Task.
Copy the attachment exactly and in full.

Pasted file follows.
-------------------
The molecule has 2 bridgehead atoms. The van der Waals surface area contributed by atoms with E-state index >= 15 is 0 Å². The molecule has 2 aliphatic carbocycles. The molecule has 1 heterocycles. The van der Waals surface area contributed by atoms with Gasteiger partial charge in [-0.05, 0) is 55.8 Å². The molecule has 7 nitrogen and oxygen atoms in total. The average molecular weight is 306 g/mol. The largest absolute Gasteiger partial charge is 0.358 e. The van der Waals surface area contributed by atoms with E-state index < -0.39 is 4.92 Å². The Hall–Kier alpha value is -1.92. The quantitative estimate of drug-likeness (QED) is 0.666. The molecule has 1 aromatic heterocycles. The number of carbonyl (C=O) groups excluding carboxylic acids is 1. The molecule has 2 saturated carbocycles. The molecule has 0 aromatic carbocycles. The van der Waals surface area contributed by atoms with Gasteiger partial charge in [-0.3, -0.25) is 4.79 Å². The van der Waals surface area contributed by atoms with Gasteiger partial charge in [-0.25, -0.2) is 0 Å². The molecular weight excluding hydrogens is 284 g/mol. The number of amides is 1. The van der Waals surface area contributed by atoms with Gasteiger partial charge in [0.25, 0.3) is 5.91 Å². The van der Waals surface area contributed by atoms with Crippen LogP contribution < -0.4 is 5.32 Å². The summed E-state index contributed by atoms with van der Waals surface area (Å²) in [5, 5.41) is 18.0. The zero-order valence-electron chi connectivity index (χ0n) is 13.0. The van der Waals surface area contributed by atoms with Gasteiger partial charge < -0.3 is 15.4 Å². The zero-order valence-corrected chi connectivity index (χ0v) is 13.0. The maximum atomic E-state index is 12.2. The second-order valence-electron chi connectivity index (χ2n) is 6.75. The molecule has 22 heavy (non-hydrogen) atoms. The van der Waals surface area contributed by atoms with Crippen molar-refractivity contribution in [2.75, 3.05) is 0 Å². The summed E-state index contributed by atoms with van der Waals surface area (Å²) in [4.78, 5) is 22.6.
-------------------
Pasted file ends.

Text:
The molecule has 2 bridgehead atoms. The van der Waals surface area contributed by atoms with E-state index >= 15 is 0 Å². The molecule has 2 aliphatic carbocycles. The molecule has 1 heterocycles. The van der Waals surface area contributed by atoms with Gasteiger partial charge in [-0.05, 0) is 55.8 Å². The molecule has 7 nitrogen and oxygen atoms in total. The average molecular weight is 306 g/mol. The largest absolute Gasteiger partial charge is 0.358 e. The van der Waals surface area contributed by atoms with E-state index < -0.39 is 4.92 Å². The Hall–Kier alpha value is -1.92. The quantitative estimate of drug-likeness (QED) is 0.666. The molecule has 1 aromatic heterocycles. The number of carbonyl (C=O) groups excluding carboxylic acids is 1. The molecule has 2 saturated carbocycles. The molecule has 0 aromatic carbocycles. The van der Waals surface area contributed by atoms with Gasteiger partial charge in [-0.3, -0.25) is 4.79 Å². The van der Waals surface area contributed by atoms with Gasteiger partial charge in [-0.25, -0.2) is 0 Å². The molecular weight excluding hydrogens is 284 g/mol. The number of amides is 1. The van der Waals surface area contributed by atoms with Gasteiger partial charge in [0.25, 0.3) is 5.91 Å². The van der Waals surface area contributed by atoms with Crippen LogP contribution < -0.4 is 5.32 Å². The summed E-state index contributed by atoms with van der Waals surface area (Å²) in [5, 5.41) is 18.0. The zero-order valence-electron chi connectivity index (χ0n) is 13.0. The van der Waals surface area contributed by atoms with Gasteiger partial charge < -0.3 is 15.4 Å². The zero-order valence-corrected chi connectivity index (χ0v) is 13.0. The maximum atomic E-state index is 12.2. The second-order valence-electron chi connectivity index (χ2n) is 6.75. The molecule has 22 heavy (non-hydrogen) atoms. The van der Waals surface area contributed by atoms with Crippen molar-refractivity contribution in [2.75, 3.05) is 0 Å². The summed E-state index contributed by atoms with van der Waals surface area (Å²) in [4.78, 5) is 22.6.